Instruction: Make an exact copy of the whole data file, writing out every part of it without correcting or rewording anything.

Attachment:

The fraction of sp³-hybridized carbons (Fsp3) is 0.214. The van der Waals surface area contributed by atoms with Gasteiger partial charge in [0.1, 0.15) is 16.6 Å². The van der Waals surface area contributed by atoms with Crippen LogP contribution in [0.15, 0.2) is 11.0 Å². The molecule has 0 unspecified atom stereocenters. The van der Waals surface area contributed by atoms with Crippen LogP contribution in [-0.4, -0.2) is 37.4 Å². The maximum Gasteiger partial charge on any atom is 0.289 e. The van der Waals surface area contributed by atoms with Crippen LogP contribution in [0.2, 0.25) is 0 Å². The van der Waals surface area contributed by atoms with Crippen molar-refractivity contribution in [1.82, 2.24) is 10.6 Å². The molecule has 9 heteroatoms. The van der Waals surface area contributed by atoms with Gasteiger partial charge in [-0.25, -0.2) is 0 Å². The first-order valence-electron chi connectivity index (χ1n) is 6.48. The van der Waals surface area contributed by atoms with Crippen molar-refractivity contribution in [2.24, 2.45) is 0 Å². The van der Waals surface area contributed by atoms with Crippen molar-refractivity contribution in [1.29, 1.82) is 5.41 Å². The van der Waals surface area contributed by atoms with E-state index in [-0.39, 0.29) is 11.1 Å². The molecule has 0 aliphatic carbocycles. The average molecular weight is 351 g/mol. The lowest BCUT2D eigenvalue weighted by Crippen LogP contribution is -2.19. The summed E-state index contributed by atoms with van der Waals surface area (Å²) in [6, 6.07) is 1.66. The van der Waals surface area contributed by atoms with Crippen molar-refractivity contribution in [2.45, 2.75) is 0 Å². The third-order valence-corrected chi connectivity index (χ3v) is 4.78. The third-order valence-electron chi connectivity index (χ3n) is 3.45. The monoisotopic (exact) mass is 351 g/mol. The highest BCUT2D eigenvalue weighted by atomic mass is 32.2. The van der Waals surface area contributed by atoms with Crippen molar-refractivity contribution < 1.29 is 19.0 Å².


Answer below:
The fraction of sp³-hybridized carbons (Fsp3) is 0.214. The van der Waals surface area contributed by atoms with Gasteiger partial charge in [0.1, 0.15) is 16.6 Å². The van der Waals surface area contributed by atoms with Crippen LogP contribution in [0.15, 0.2) is 11.0 Å². The molecule has 0 unspecified atom stereocenters. The van der Waals surface area contributed by atoms with Crippen LogP contribution in [-0.4, -0.2) is 37.4 Å². The maximum Gasteiger partial charge on any atom is 0.289 e. The van der Waals surface area contributed by atoms with Crippen LogP contribution in [0.2, 0.25) is 0 Å². The van der Waals surface area contributed by atoms with Crippen molar-refractivity contribution in [1.82, 2.24) is 10.6 Å². The molecule has 9 heteroatoms. The van der Waals surface area contributed by atoms with Gasteiger partial charge in [-0.25, -0.2) is 0 Å². The first-order valence-electron chi connectivity index (χ1n) is 6.48. The van der Waals surface area contributed by atoms with Crippen molar-refractivity contribution in [2.24, 2.45) is 0 Å². The van der Waals surface area contributed by atoms with Crippen molar-refractivity contribution in [1.29, 1.82) is 5.41 Å². The van der Waals surface area contributed by atoms with E-state index in [-0.39, 0.29) is 11.1 Å². The molecule has 0 aliphatic carbocycles. The average molecular weight is 351 g/mol. The lowest BCUT2D eigenvalue weighted by Crippen LogP contribution is -2.19. The summed E-state index contributed by atoms with van der Waals surface area (Å²) in [6, 6.07) is 1.66. The van der Waals surface area contributed by atoms with Crippen molar-refractivity contribution in [2.45, 2.75) is 0 Å². The third-order valence-corrected chi connectivity index (χ3v) is 4.78. The third-order valence-electron chi connectivity index (χ3n) is 3.45. The monoisotopic (exact) mass is 351 g/mol. The highest BCUT2D eigenvalue weighted by atomic mass is 32.2. The van der Waals surface area contributed by atoms with Crippen molar-refractivity contribution < 1.29 is 19.0 Å².